UNCP Faculty Corner


Last year there was a discussion of the need for a higher ratio of tenured/tenure-track faculty to non-tenured/non-tenure track faculty. This year the discussion has shifted to the new mandatory 5/5 teaching load for non-tenure track faculty. Please give us your thoughts.



  1. Jessie makes several good points and has provided some excellent references regarding non-tenture track faculty.

    Recently, because of efforts that appeared to marginalize (my terminology) full-time, non-tenture track faculty by requiring them to teach a 5/5 load without compensation, FIAC passed a resolution that was adopted by the Faculty Senate in November. (http://www.uncp.edu/senate/fia/minutes/2008-09/FIAC%20Minutes%2011-20-08.doc)

    After this action, faculty were assured that it was a misunderstanding and a 5/5 teaching load, without compensation would not be required. I felt the entire event could be chalked up to a lack of adequate communication. Some changes have taken place to better inform staff and faculty, but still there is the uncertainity and the need for a more comprehensive effort to keep the UNCP community “in the loop.”

    Recently, Deans appear to be united (at least through the rumor mill) as expressed in an email, one of which was entitled: “Overloads – Not.” The general message is that, “no full-time faculty will be scheduled for course overloads for the 2009 fall semester.”

    Unfortunately, some are portraying this as an administrative “back in your face” response to the above mentioned faculty resolution. I am not quite that cynical … the resolution was clear and addressed a specific group, problem and “failure to communicate.” To interpet the faculty resolution otherwise is, to be kind, disingenious at best.

    While maybe my naievete is probably showing, I believe the administration is taking the necessary action to ensure that non-tenture faculty have an opportuinty to continue teaching at UNCP. With budget cuts, we must also cut classes. By controlling overloads, we are ensuring fewer non-tenture faculty will suffer future budget cuts.

    I can only hope this is the plan … we are all left to speculate and the information vaccum only serves to create and sustain rumors and the rumor mill.

    Comment by Ottis Murray — February 27, 2009 @ 12:43 am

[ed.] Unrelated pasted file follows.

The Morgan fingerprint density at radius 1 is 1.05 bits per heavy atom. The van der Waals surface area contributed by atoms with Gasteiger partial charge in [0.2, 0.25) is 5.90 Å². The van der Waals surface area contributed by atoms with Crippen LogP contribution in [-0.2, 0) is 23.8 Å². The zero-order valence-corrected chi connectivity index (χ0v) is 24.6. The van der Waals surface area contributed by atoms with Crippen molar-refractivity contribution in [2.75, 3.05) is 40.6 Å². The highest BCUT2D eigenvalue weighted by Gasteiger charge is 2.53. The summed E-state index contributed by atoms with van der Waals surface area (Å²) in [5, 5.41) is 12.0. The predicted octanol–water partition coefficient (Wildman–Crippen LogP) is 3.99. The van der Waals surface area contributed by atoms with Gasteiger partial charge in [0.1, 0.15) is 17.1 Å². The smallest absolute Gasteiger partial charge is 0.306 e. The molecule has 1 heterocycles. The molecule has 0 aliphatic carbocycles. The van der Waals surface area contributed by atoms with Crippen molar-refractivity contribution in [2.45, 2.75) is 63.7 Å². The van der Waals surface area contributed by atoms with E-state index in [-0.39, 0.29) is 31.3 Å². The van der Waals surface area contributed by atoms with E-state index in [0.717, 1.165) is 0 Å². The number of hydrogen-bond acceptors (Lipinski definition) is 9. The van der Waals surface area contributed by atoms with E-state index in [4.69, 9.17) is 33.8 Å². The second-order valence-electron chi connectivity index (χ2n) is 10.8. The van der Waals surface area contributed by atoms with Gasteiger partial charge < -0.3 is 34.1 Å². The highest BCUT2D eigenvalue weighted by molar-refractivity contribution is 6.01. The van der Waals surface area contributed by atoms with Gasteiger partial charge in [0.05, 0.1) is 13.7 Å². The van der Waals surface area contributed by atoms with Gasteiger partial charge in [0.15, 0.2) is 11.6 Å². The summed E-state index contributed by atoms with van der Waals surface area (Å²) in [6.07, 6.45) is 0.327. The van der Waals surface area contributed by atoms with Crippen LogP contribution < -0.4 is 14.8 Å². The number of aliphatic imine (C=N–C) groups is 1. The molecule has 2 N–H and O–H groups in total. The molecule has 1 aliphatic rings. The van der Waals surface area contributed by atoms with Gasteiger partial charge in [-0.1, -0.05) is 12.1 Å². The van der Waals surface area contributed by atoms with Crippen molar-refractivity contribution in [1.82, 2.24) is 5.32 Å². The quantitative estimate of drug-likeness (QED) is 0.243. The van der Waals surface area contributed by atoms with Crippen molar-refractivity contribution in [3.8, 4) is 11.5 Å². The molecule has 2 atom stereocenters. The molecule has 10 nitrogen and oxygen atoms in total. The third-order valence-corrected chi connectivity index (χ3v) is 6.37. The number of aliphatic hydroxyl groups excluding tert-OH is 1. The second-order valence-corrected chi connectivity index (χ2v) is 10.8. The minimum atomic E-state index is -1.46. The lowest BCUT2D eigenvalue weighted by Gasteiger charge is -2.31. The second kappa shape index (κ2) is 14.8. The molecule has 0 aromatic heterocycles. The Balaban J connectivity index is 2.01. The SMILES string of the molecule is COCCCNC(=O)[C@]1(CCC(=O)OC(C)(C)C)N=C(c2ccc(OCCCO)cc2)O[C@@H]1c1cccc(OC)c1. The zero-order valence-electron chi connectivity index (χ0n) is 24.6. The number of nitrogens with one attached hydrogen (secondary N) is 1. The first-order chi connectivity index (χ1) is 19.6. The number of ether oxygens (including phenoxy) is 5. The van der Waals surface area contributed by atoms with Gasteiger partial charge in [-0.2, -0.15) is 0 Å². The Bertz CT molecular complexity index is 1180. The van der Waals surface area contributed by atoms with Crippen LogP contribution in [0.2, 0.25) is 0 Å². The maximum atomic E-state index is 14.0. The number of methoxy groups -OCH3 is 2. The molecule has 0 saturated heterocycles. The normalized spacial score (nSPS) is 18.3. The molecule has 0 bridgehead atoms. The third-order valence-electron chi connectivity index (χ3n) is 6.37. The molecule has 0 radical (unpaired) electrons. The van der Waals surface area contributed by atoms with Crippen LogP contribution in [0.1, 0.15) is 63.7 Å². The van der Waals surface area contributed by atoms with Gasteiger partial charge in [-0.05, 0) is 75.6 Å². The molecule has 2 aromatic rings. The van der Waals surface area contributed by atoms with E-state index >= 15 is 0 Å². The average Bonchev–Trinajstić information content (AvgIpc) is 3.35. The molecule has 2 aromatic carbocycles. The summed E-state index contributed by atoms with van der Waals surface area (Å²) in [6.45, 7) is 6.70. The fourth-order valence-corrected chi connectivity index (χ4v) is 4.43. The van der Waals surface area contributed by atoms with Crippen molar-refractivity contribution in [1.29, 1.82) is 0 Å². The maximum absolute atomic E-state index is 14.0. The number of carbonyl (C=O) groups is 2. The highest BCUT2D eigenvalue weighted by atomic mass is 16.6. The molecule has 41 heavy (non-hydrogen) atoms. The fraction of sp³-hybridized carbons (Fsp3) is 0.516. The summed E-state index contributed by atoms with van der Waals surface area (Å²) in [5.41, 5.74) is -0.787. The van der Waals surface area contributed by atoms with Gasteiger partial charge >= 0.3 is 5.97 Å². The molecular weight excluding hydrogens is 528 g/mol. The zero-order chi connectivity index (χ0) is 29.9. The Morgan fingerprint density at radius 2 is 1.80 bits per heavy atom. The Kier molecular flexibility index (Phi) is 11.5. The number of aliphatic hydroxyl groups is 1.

2. Here are some useful resources as we consider this national and local topic. This is a complicated situation within our profession and warrants productive dialogue and collaborative efforts as we clarify the direction and vision of UNCP. We must protect the rights of all contingent faculty while maintaining a commitment to a tenure system that allows for academic freedom and shared governance. One thing you may find shocking is that currently about 68% of all faculty appointments in American higher education are non-tenure track appointments.

    As you will see in the articles below, this issue has been developing at a rapid pace for the last 15 years. On the one hand, it is imperative that contingent faculty have increased recognition and support within the university. But as the numbers of contingent faculty increase, and more responsibilities are placed on them, it also starts to look as if universities are shifting to a model that eliminates tenure and develops a workforce with little or no job security. The peer system of tenure ensures academic freedom that enhances the exploration of ideas, but it also allows faculty a strong voice in the administration of a university.

    A quick search on the web will reveal that many universities are engaged in these types of discussions and issues of policy. Clearly, there are no easy answers. But this is a moment when our profession is being redefined to a large degree, and we should certainly participate in the conversation.

    The Status of Non-Tenure Track Faculty

    Contingent Appointments and the Academic Profession

    Accreditation Standards and Part-Time Faculty

    Background Facts on Contingent Faculty

    Coalition of Contingent Academic Labor

    Report on the Academic Workforce in English

    NEA Links on Contingent Faculty Issues

    Inside Higher Education Article on Contingent Faculty

    On the Brink: Assessing the Status of the American Faculty

    Comment by Jesse Peters — February 23, 2009 @ 11:20 am

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